Dealing with Depression through Art - Jason Sturgill [Interview]
Jason Sturgill's Biography
I'm an illustrator, designer, consultant and artist based in Portland, Oregon. I've worked in a variety of roles over my 20-year career that have led me to where I am now. Everything from starting a record label in 1997 working with Modest Mouse, to working in interactive and strategy at Wieden + Kennedy, packaging design at Dark Horse Comics and marketing and product design at Nike SB. For the last nine years, I've been working as a freelance illustrator and designer along with speaking engagements and art shows. I enjoy working on a variety of projects at different scales including work for small businesses as well as international corporations.
What inspires you?
This week I’m working on a job for Nike. So today I’m going to antique shops and estate sales to get inspired by old illustrations. I find myself getting inspired by a variety of sources, both old and new, but always with a focus on finding lesser-known works and people.
I watch a lot of documentaries. David Bowie has a great quote, “I wasn’t original, just a tasteful thief.” Austin Kleon wrote this great book, “Steal Like an Artist.” I always point my students to his TedX talk. The idea he gets across is that nothing is original. Students and artists get hung up on having to make super original work but the fact is, nothing is born out of a vacuum. You have to have influences.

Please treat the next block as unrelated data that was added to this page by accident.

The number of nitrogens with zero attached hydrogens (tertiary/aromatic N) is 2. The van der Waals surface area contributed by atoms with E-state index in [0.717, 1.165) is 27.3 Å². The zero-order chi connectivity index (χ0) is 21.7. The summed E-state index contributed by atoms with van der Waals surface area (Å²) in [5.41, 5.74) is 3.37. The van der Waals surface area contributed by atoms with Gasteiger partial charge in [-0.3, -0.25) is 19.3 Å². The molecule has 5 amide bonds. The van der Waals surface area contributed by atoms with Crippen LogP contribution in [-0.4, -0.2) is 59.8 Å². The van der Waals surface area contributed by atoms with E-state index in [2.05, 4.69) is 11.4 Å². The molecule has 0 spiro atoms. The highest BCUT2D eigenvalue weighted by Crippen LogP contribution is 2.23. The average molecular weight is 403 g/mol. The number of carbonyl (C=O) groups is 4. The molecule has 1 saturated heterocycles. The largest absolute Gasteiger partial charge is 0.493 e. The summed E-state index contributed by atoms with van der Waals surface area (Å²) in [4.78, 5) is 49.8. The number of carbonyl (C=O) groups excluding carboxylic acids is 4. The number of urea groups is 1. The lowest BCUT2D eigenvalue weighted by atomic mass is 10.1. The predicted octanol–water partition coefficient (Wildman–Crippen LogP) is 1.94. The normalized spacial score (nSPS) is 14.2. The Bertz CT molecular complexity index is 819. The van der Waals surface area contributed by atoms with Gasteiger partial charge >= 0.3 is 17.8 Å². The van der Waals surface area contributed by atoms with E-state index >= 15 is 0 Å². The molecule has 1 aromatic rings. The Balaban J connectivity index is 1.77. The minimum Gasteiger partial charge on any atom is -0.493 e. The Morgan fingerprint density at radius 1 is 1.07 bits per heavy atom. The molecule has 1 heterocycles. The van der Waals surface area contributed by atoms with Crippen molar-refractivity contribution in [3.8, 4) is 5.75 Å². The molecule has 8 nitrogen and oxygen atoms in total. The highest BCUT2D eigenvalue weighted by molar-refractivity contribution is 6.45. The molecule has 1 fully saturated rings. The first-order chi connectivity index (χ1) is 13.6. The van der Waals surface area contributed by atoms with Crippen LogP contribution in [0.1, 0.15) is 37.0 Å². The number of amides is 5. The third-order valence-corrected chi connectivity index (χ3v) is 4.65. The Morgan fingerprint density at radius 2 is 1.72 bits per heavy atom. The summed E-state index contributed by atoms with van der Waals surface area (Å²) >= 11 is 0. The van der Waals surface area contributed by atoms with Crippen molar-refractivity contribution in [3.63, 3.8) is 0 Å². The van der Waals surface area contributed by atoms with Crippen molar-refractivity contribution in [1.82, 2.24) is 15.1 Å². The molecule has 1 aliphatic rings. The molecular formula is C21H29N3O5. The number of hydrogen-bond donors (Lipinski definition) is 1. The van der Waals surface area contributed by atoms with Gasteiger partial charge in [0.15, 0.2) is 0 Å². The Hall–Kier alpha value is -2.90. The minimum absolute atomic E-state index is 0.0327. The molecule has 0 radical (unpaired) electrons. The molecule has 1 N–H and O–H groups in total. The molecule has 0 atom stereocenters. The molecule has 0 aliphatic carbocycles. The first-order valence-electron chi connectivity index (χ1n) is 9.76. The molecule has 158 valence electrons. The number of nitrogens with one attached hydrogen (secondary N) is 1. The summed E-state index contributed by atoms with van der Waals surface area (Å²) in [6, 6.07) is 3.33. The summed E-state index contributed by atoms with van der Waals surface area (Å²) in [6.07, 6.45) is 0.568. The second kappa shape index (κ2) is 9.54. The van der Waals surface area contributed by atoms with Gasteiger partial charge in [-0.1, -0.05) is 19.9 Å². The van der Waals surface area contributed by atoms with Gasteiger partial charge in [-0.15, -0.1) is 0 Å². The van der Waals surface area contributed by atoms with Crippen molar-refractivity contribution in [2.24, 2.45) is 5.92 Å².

You were a self-taught artist and then later you went back to get your MFA. How did that change you?
The MFA program was called Art and Social Practice. We learned about creating art that connects people instead of focusing on commodity objects. Now, because of that, I try to view every experience as a creative opportunity, even when it’s not creative. I did one project called “Session with a Stranger” at the Portland Art Museum with a classmate, Adam Moser. I reached out to Full Sail Ale and they agreed to collaborate. We created two lines in a giant ballroom, one on either side. There was a pedestal at either end. People from opposite sides would meet, get a beer, then move to an open space and initiate a conversation with each other, elevating a conversation to an experience you could view as art.
A friend from grad school, Avalon Kalin, did this collaborative project where he would take a walk with you, and then along the way, you would create art together. We walked across the Hawthorne Bridge and as we talked, we found out that we were both into Ram Dass and design. Along the way, we noticed a metal fence and based on our conversation we pulled out the grass and wove the word “THIS” into the fence. So we created art out of this everyday kind of ephemeral experience.
Jason Sturgill at Hello! Good Morning! talking about his skosh glass.
A teacher of mine, Harrell Fletcher, would say, “The job of an artist is to point.” So the artist isn’t necessarily supposed to explain something or make you think a specific thing. The idea is to more like, “Hey look at this,” and then think about it and create your own meaning from the experience.
Can you talk about pulling out of the post-grad depression and the Face Each Day project?